Of course, the foregoing discussions and definitions are provided for clarification purposes and are not limiting. Words and phrases are to be given their ordinary plain meaning unless indicated otherwise.

DESCRIPTION OF THE DRAWINGS

The invention is preferably embodied as a one-piece garment that is put on one arm at a time (similar to a jacket). In a preferred embodiment and discussed in more detail below, the Sleeves have 4 #3 hooks strategically placed on them to “hook” onto a woman's bra at the top of the strap by the cup and under the arm to keep it in place. The inventive sleeves come in various material patterns from leopard, stretchy lace, and flat matt, for example. The invention preferably comprises stretchy fabrics that have spandex in them. The preferred material that is used for the sleeves provides 50+ blocks 99-100% of all Ultra Violet Rays.

The Description of the Drawings is made with simultaneous reference to FIGS. 1-3, in which FIG. 1 is a back-view of the accessory being worn, FIG. 2 is front-view of the accessory being worn, and FIG. 3 is a close-up side-view of the accessory being worn.

The inventive garment accessory 100 is preferably comprised of a left long-sleeve 122 terminating in a first cuff 127 and a generally round first arm hole 126 opposite the first cuff 127, a right long-sleeve 124 terminating in a second cuff 129 and a generally round second arm hole 128 opposite the second cuff 127, where the left long-sleeve 122 is coupled to the right long-sleeve 124 via a fabric yoke 110 having an open neck portion 112. The fabric is preferably chosen from a stretch fabric, such as nylon, spandex, vinyl, or as is preferred, neoprene, for example.

The left long-sleeve 122 has a first seam 120 along a bottom portion of the left long-sleeve 122, the first seam 120 runs from the first cuff 127 to the first arm hole 126. Similarly, the right long-sleeve 124 has a second seam 121 along a bottom portion of the right long-sleeve 124, the second seam 121 runs from the second cuff 129 to the second arm hole 128.

The accessory 100 couples to a bra 150 via a plurality of attachments. The first arm hole 126 has a first bra attachment (such as a hook or snap, for example) 144 proximate to an intersection of the first seam 120 and the first arm hole 126; similarly, the second arm hole 128 has a second bra attachment 148 proximate to an intersection of the second seam 121 and the second arm hole 128. A little higher, the first arm hole 126 has a first bra strap hook 142 located opposite the yoke 110, and separated apart from the first bra hook 144 by between 75-degrees and 105-degrees, which attaches to a first bra strap 154; and, similarly, the second arm hole 128 has a second bra strap hook 146 located opposite the yoke 110, and separated apart from the second bra hook 148 by between 75-degrees and 105-degrees.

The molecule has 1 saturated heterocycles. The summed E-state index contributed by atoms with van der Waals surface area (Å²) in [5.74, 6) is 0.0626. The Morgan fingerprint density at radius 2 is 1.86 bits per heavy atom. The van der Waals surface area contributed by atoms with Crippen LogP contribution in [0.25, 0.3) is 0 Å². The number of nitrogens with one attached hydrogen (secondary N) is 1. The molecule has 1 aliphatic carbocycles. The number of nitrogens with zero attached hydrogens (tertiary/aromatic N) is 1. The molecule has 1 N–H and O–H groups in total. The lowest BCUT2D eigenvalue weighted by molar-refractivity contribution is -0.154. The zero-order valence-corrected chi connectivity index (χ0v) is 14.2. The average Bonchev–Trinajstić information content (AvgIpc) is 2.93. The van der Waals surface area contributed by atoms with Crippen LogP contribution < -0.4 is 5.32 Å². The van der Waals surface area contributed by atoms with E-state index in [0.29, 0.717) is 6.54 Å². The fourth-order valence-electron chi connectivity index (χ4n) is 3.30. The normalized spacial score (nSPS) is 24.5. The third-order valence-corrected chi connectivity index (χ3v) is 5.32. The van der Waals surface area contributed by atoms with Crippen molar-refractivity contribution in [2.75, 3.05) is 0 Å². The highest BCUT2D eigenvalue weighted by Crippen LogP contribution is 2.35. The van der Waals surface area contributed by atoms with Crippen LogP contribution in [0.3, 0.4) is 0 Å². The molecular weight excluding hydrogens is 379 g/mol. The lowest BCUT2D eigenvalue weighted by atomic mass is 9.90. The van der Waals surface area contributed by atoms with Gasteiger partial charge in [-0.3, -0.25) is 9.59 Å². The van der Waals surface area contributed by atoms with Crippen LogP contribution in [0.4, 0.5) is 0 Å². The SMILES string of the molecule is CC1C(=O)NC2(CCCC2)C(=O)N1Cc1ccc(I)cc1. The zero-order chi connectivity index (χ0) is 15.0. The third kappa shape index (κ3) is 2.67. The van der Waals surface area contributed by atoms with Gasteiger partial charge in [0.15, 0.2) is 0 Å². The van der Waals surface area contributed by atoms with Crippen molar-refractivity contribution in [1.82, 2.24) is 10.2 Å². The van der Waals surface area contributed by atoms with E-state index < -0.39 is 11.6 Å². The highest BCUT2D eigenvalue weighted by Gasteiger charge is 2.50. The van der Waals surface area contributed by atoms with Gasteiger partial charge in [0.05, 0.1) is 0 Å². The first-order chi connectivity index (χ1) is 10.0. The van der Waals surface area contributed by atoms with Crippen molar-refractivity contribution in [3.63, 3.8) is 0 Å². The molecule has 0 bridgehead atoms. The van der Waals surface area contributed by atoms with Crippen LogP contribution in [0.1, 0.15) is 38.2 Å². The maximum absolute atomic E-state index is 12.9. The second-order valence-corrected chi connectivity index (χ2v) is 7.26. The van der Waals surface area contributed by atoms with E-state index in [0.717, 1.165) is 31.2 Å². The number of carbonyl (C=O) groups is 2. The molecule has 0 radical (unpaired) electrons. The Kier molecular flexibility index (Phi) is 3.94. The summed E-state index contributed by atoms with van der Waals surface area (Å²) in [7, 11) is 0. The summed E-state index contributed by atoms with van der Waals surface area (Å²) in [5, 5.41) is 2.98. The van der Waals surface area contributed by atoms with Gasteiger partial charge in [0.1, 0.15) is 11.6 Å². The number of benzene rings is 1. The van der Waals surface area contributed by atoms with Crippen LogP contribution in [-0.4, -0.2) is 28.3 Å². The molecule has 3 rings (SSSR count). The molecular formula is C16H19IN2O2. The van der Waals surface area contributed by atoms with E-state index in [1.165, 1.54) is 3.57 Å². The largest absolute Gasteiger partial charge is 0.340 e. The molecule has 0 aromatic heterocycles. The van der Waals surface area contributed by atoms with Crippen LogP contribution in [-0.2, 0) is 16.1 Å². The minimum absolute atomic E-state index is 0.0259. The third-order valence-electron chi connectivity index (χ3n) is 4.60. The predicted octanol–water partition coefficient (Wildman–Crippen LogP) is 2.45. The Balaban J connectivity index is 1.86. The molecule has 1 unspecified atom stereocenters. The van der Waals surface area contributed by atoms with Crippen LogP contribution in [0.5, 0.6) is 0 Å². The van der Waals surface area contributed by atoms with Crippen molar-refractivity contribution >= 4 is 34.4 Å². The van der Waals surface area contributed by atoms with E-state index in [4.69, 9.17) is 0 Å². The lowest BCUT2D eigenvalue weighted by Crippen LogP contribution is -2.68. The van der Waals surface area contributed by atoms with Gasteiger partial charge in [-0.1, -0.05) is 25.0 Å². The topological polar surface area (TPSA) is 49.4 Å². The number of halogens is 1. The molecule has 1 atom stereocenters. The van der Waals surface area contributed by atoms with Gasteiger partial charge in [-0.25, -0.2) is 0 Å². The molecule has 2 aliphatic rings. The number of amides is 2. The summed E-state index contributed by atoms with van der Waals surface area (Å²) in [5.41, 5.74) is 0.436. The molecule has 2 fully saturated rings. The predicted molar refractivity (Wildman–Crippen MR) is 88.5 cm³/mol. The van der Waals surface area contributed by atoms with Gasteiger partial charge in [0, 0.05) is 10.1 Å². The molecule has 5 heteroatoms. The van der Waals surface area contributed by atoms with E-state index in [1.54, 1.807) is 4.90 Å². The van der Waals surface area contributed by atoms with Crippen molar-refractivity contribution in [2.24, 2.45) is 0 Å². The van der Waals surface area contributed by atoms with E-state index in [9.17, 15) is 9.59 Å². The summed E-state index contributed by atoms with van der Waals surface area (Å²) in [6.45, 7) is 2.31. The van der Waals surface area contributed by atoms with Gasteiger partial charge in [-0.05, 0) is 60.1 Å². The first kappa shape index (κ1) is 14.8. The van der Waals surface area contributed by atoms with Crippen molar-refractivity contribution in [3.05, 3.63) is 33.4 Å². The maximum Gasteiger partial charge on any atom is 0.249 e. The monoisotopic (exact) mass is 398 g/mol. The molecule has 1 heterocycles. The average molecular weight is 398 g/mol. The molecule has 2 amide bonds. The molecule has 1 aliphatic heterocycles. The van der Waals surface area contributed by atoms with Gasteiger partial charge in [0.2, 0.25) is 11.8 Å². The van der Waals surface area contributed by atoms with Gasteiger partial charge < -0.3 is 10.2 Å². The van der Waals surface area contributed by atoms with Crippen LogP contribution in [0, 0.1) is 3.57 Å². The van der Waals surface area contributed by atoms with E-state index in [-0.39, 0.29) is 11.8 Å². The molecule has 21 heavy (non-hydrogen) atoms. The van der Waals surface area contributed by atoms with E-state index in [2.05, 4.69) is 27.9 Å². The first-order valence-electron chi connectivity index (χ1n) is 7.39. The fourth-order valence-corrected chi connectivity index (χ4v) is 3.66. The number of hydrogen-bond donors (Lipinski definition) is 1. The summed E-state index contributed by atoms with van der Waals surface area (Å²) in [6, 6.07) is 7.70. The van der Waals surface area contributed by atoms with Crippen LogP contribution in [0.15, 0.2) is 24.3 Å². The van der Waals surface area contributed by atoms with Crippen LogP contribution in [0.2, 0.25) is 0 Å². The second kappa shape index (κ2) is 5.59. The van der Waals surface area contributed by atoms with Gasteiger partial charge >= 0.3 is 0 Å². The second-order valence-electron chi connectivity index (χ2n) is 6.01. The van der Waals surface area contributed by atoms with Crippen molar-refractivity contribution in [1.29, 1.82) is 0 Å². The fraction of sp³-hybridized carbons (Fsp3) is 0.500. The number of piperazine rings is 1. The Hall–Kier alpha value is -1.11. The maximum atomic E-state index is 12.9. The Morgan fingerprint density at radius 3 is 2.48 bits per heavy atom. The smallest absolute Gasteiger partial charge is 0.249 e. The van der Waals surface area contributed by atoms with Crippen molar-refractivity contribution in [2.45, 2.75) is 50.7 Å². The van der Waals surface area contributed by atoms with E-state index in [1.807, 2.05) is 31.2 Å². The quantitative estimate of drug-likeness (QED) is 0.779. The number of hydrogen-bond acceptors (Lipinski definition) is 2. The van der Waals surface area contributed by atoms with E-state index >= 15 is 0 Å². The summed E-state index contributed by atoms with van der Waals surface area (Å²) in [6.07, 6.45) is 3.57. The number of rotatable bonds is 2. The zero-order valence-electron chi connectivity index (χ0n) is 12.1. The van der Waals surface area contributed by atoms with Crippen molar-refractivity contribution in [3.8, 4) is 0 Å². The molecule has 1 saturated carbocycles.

Accordingly, when worn about a torso 130, the accessory 100 stretches to create a first torso-forming portion 123 that wraps about a left bra wing 151, and a second torso-forming portion 125 that wraps about a right bra wing 152. Shown specifically in FIG. 3, is the hem 114 of the yoke 110 forming across a back of the torso 130. Also shown in FIG. 3 is a left-cup 153 and the left-cup wing seam 155. As is readily understood by those in the garment arts, the bra 150 preferably has a channel and underwire in each bra cup, and, alternatively an under band can be set into a bra frame. An underwire and/or under band can help anchor bra attachments 144, 148.

The inventive sleeve accessory comes in varieties of fabric patterns from stripes to leopard to lace. Although not shown, thumb-holes or finger loops are optionally provided to take the sleeves from day to night. Various attachments that couple the accessory to a bra, such as snaps and hooks and equivalents, can be incorporated by the sleeves; and, the preferred embodiment incorporates hooks (for example, as shown in the Figures). While they can be made of any fabric, it is preferred that they be made of a thin, shape-keeping material (such as spandex) to hide their appearance under other clothing. Neoprene and Dry fit material are used for sports. Also they are made in a variety of sleeve lengths, including a ¾ length option.

Thus, though the invention has been described with respect to a specific preferred embodiment, many advantages, variations and modifications will become apparent to those skilled in the art upon reading the present application. It is therefore the intention that the appended claims and their functional equivalents be interpreted as broadly as possible in view of the prior art to include all such variations and modifications.